Arabic, like Aramaic (Jesus, peace be upon him, spoke this language) and Hebrew are semitic languages and it is not too difficult for someone who knows one of these to grasp meanings from the others. But even then, not all words will "translate" exactly, but they can be understood or interpreted in most cases.

Let us consider what languages really are, according to the Cambridge dictionary:

    ⁃    language: a system of communication consisting of sounds, words, and grammar, or the system of communication used by people in a particular country or type of work: Java and Perl are both important computer programming languages (= systems of writing instructions for computers).

These are attempts to communicate through expressions from a sender to a receiver.
Expressions are interpreted by receivers. This could be sounds (generated by the sender) to be interpreted by the the ear (the receiver). Also images, drawings or characters made to look like something to be interpreted by the receiver (eyes).
Quran is an expression generated by sounds and interpreted by hearing (ears) and then according to what people heard, they wrote down. Sometimes, they needed clarification from the prophet, peace be upon him, to be sure they understood what the meanings of certain words, phrases or expressions meant. This is why we have the sunnah to clarify and make clear to us what Allah wants for us.

No one says we cannot interpret the Quran. But that is not the statement made here. If it was true, that all languages have to be able to translate exactly into each other according to this so-called "logic", there would be no need for the many books, courses and programs designed to help us understand the usage of  words, concepts, expresssions and idioms offered by various languages.

There is another very serious fallacy in the statement because it does not take into consideration that not all languages have a word that exactly expresses the same thing another language is trying to communicate. That is why several words, sentences or even paragraphs are necessary to make clear what is being talked about.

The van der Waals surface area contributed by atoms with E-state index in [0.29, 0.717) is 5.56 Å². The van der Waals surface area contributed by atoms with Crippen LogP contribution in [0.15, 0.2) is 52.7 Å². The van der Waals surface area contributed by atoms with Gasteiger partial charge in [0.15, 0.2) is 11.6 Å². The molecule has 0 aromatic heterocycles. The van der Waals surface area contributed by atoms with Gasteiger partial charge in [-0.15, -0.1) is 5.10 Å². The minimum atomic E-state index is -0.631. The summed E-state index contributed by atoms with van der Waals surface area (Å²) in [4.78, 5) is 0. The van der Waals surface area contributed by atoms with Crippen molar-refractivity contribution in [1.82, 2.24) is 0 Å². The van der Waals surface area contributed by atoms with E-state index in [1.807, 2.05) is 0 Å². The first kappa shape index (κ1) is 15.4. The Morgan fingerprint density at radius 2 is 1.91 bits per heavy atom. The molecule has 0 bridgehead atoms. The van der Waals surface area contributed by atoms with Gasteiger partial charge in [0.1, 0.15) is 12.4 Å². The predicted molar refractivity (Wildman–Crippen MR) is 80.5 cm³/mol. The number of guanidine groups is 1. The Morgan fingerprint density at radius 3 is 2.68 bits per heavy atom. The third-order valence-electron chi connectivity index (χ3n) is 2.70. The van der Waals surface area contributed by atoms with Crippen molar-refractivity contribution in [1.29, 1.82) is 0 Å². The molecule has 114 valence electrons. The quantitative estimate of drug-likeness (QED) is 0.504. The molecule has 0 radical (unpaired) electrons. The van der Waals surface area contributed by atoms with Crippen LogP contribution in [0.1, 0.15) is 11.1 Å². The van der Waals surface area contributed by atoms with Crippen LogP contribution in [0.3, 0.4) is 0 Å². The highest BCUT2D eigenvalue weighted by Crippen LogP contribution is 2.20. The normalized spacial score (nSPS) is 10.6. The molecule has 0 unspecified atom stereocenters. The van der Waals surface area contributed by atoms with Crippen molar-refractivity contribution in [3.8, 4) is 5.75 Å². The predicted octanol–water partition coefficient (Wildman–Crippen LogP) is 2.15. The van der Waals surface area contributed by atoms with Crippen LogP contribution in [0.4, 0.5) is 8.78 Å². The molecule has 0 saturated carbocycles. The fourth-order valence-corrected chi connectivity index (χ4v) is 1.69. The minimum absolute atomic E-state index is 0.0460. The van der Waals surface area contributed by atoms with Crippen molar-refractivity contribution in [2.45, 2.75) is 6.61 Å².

In the 1950's the Russians sent something up in the atmosphere to circle the earth. America didn't have such a thing, so initially we used the same word the Russians did; "sputnik". Later on America, not to be outdone by their enemy (at that time Russia represented the axis of evil to America) America came up with the word; "satellite".

There are many words that change in meaning over the years and this offers another problem to the false statement being made here.
Take for example, the word for: "happy, jolly, fun loving and merry" in the 1970 Webster's dictionary. What do you think it might have been?
Cambridge dictionary tells us:
    ⁃    gay: adjective (SEXUALITY) sexually attracted to people of the same sex and not to people of the opposite sex: Mark knew he was gay by the time he was fourteen. the lesbian and gay community
    ⁃    gay: adjective (HAPPY) › old-fashioned happy: We had a gay time down at the dance hall. ›
    ⁃    gay: old-fashioned  › If a place is gay, it is bright and attractive: The streets were gay and full of people.
This means you would have to know if this was expressed before or after the 1980's.

Let's take for example from the Cambridge dictionary, their translation of the word "Translation"; it says:
    ⁃    translation: something that is translated, or the process of translating something, from one language to another: A literal translation of 'euthanasia' would be 'good death'. The English version is boring - perhaps it has lost something in translation (= is not as good as the original).
So we cannot accept this opinion that every language has to "translate exactly" into other languages. It is just not a fact.
We know the Quran can be interpreted in many ways, not only to spoken languages, but also to other forms of communications as well, take for instance "sign language" for our deaf brothers and sisters.

    ⁃    Enter the skeptic. While every language has its nuances, how is that Arabic is the only one with words and phrases that are literally untranslatable? More importantly, why in the world would Allah choose to communicate his one true religion for all people in the only language that cannot be understood by all people? Even the vast majority of Muslims and their imams do not speak Arabic.
This question provides us with a better insight to the misunderstandings of the one speaking. The problem with translations and the need for knowing Arabic comes from the possibility giving one's own desires to the interpretation and not really following the meanings back to the source.
It is very true that many of our imams and reciters do not speak to each other in Arabic, but at the same time, this does not mean they don't understand. So this is yet another attempt to through statements out inside of questions while purposely playing with the wording.